The patella bone is surrounded by tendons, and rests in a groove at the end of the femur. The patella is held in place by ligaments and tendons. A kneecap or patella dislocation occurs when the patella bone is pushed out of place, and soft tissues such as ligaments, muscles and tendons are damaged. Patella dislocations are most common in children and young adults.
A patella dislocation can happen for the following reasons:
Symptoms of a dislocated patella include:
If you think you have dislocated your kneecap, your doctor will conduct a physical examination, and check for tenderness and range of motion. He will then put the kneecap back in place by applying pressure to the area.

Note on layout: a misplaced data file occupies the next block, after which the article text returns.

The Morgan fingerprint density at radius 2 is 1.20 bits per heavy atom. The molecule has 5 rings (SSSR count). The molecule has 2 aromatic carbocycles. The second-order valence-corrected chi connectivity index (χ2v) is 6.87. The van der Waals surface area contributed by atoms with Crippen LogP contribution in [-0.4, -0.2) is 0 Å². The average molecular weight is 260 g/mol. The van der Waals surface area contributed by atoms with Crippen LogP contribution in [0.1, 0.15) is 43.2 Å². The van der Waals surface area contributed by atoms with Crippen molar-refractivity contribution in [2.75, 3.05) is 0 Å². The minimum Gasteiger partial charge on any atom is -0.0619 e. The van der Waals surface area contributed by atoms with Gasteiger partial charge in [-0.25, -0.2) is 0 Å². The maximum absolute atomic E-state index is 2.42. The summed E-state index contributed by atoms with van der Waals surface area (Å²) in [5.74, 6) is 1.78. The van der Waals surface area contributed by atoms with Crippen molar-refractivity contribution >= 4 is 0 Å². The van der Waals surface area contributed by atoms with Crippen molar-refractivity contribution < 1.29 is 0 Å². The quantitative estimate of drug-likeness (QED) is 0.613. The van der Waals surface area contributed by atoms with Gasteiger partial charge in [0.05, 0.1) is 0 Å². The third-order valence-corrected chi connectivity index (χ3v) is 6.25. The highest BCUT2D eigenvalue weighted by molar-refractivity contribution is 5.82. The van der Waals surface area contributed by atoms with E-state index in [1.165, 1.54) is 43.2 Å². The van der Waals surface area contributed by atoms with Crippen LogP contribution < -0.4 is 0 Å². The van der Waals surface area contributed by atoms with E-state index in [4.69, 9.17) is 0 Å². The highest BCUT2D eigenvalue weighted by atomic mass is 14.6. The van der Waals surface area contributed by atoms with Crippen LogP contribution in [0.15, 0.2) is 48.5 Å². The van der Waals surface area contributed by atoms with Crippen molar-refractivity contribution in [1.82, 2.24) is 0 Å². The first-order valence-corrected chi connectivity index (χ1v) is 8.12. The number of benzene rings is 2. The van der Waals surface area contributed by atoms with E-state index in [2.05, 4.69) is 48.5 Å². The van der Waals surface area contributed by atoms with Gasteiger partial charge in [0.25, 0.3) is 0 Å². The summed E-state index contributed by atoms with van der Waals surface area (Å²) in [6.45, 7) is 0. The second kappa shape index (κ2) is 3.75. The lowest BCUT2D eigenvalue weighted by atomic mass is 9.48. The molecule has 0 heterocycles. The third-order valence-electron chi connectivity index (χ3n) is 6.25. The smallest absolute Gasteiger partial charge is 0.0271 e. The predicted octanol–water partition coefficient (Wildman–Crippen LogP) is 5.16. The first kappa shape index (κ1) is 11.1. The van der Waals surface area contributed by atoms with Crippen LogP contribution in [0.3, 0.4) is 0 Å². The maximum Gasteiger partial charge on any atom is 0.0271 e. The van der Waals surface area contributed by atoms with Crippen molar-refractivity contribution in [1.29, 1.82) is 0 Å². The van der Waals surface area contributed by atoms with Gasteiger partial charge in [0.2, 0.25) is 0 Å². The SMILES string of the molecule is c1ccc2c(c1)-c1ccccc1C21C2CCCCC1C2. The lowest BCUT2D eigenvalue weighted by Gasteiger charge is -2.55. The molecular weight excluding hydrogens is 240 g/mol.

Some non-surgical treatments include:
If you have experienced multiple dislocations, or experience pain and instability after exhausting all the above non-surgical treatment options, your orthopedic surgeon may recommend surgery. During the procedure, your orthopedic surgeon will repair/reconstruct the medial patelo-femoral ligament that holds the patella in place. The ligament reconstruction will be preceded by a knee arthroscopy to make sure the other structures inside the knee (meniscus) are not damaged. The surgical equipment used in arthroscopy is particularly small, which means that the incisions made in the body will be small, less painful, and will heal much quicker than those made in traditional open surgery.